Mr. Willey

I mentioned the matter to afford the Parliamentary Secretary an opportunity to clear it up, but that was the impression which he conveyed to the House. When I made that intervention, the retort of the Parliamentary Secretary was that both investment and consumers should play their part in bringing back stability. He did not say that the Government would not in any circumstances attempt to economise at the expense of welfare foods and the Order shows that the Government are prepared so to economise.

Let us see what the position is. In spite of all their pledges, in spite of all their undertakings, the Government have removed practically all the consumer subsidies—I see that the Economic Secretary to the Treasury agrees. Having done that—and those subsidies will shortly be entirely withdrawn—the Government begin to attack the welfare foods and that is very disturbing.

Let us consider in what manner the Government begin to attack welfare foods. They start economising in a very mean and petty way. I do not want to deal with the merits of the case, because if the Order is withdrawn we shall be satisfied. I do not want to say anything which might prejudice the Lord Privy Seal in his reconsideration of the matter, but I have expressed these views before and I repeat them. This is a mean and shabby economy.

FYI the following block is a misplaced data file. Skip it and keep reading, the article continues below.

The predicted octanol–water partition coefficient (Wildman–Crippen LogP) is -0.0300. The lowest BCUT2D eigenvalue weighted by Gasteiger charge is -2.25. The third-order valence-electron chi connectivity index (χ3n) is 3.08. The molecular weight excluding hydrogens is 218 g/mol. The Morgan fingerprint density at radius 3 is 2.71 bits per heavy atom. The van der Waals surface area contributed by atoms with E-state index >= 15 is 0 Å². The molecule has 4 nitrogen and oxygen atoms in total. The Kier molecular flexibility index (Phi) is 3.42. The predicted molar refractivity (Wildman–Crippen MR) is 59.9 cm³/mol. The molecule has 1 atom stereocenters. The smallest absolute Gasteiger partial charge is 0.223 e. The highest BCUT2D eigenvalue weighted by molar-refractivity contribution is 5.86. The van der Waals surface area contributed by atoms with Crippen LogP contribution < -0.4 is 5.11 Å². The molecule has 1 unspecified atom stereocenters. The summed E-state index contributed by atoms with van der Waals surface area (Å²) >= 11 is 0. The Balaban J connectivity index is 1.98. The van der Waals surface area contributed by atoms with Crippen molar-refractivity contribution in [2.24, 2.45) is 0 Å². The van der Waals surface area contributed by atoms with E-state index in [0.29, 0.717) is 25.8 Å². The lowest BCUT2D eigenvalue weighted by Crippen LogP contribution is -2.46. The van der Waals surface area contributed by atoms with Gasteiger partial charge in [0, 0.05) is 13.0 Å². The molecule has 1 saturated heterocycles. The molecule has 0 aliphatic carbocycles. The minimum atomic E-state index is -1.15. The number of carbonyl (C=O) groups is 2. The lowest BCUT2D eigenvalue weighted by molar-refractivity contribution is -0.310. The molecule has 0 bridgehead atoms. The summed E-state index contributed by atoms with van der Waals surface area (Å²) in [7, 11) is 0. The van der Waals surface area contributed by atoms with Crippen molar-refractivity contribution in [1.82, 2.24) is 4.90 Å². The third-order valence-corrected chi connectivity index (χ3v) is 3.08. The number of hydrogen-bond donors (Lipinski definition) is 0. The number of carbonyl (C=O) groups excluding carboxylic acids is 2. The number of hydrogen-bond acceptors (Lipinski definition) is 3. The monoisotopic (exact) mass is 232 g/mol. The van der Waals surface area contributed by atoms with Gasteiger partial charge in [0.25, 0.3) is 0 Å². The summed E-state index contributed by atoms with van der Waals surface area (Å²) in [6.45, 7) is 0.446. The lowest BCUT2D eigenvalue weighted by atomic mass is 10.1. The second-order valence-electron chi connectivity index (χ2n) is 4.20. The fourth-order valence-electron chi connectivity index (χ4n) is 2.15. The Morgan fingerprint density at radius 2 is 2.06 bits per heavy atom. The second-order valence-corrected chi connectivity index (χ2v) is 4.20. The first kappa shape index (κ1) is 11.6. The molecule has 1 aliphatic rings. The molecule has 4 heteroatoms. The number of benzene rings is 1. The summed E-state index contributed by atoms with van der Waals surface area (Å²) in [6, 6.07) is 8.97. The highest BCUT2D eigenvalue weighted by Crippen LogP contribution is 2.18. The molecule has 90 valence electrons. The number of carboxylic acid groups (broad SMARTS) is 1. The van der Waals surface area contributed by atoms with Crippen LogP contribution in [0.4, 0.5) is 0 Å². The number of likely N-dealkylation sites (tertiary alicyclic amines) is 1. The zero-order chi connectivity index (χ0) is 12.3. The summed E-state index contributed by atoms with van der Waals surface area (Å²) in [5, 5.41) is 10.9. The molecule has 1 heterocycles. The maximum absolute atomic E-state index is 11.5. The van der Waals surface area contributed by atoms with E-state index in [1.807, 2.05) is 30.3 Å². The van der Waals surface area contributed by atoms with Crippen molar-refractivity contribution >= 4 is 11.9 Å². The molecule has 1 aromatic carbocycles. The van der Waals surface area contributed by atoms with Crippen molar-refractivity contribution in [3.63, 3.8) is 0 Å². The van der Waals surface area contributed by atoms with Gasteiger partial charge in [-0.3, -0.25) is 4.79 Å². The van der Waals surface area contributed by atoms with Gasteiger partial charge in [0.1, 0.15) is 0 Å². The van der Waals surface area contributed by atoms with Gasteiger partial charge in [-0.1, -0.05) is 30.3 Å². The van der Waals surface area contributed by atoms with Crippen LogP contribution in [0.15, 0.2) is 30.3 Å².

It is a very small economy, because the number of children who go to nursery schools is very small. This is economising to the extent of one-third of a pint of milk a day for each of the children. Who are these children? By and large, they are the most unfortunately placed of all children. They are the children without fathers, the children of widows who are obliged to work, the children of mothers without husbands. To maintain the family, the mother has to work, and to be able to work she has to send the children to a nursery school.

It is not fitting that the Government should economise in this way, particularly when there is only a small saving. If the Government are prepared to make this economy, how much further are they prepared to go? I am obliged to the Parliamentary Secretary to the Ministry of Health for being here, but I hope that she will not justify the Order and turn down our request.

I know that the reason the Order is dated 1st September is to cover the beginning of the new school year. I know the administrative argument for the date on which the Order is to come into effect, but I appeal to the hon. Lady to consider that this is such a shabby economy that it would be far better to allow it to be discussed by the House before it is implemented. It would be far better to face some administrative difficulty and ensure that there was a full debate before the Order is implemented, as we are making the charge that we are dissatisfied and disturbed at this first attack on the welfare foods.